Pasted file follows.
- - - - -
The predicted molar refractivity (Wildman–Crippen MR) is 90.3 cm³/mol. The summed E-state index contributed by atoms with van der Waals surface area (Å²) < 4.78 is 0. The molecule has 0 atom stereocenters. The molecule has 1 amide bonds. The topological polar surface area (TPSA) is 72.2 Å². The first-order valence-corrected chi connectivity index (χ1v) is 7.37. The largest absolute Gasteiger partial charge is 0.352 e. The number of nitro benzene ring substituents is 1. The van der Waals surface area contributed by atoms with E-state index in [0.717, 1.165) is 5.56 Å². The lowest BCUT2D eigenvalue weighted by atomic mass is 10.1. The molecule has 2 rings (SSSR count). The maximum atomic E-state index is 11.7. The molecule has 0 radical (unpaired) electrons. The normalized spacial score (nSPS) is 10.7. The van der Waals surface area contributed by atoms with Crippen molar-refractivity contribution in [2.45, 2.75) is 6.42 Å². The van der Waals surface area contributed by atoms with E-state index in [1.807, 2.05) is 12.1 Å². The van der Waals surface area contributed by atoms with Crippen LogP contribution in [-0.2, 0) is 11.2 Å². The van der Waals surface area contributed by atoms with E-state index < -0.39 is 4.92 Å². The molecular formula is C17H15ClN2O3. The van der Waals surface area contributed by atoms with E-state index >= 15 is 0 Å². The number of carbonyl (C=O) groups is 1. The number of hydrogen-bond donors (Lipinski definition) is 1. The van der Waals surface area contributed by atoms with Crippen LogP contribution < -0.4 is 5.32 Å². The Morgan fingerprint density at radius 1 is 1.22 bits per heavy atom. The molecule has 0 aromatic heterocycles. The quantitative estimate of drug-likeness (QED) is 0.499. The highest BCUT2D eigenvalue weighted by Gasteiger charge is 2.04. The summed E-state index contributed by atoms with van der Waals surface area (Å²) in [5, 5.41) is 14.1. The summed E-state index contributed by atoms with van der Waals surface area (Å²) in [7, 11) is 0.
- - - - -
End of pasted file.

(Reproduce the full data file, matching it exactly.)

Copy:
The predicted molar refractivity (Wildman–Crippen MR) is 90.3 cm³/mol. The summed E-state index contributed by atoms with van der Waals surface area (Å²) < 4.78 is 0. The molecule has 0 atom stereocenters. The molecule has 1 amide bonds. The topological polar surface area (TPSA) is 72.2 Å². The first-order valence-corrected chi connectivity index (χ1v) is 7.37. The largest absolute Gasteiger partial charge is 0.352 e. The number of nitro benzene ring substituents is 1. The van der Waals surface area contributed by atoms with E-state index in [0.717, 1.165) is 5.56 Å². The lowest BCUT2D eigenvalue weighted by atomic mass is 10.1. The molecule has 2 rings (SSSR count). The maximum atomic E-state index is 11.7. The molecule has 0 radical (unpaired) electrons. The normalized spacial score (nSPS) is 10.7. The van der Waals surface area contributed by atoms with Crippen molar-refractivity contribution in [2.45, 2.75) is 6.42 Å². The van der Waals surface area contributed by atoms with E-state index in [1.807, 2.05) is 12.1 Å². The van der Waals surface area contributed by atoms with Crippen LogP contribution in [-0.2, 0) is 11.2 Å². The van der Waals surface area contributed by atoms with E-state index < -0.39 is 4.92 Å². The molecular formula is C17H15ClN2O3. The van der Waals surface area contributed by atoms with E-state index >= 15 is 0 Å². The number of carbonyl (C=O) groups is 1. The number of hydrogen-bond donors (Lipinski definition) is 1. The van der Waals surface area contributed by atoms with Crippen LogP contribution < -0.4 is 5.32 Å². The Morgan fingerprint density at radius 1 is 1.22 bits per heavy atom. The molecule has 0 aromatic heterocycles. The quantitative estimate of drug-likeness (QED) is 0.499. The highest BCUT2D eigenvalue weighted by Gasteiger charge is 2.04. The summed E-state index contributed by atoms with van der Waals surface area (Å²) in [5, 5.41) is 14.1. The summed E-state index contributed by atoms with van der Waals surface area (Å²) in [7, 11) is 0.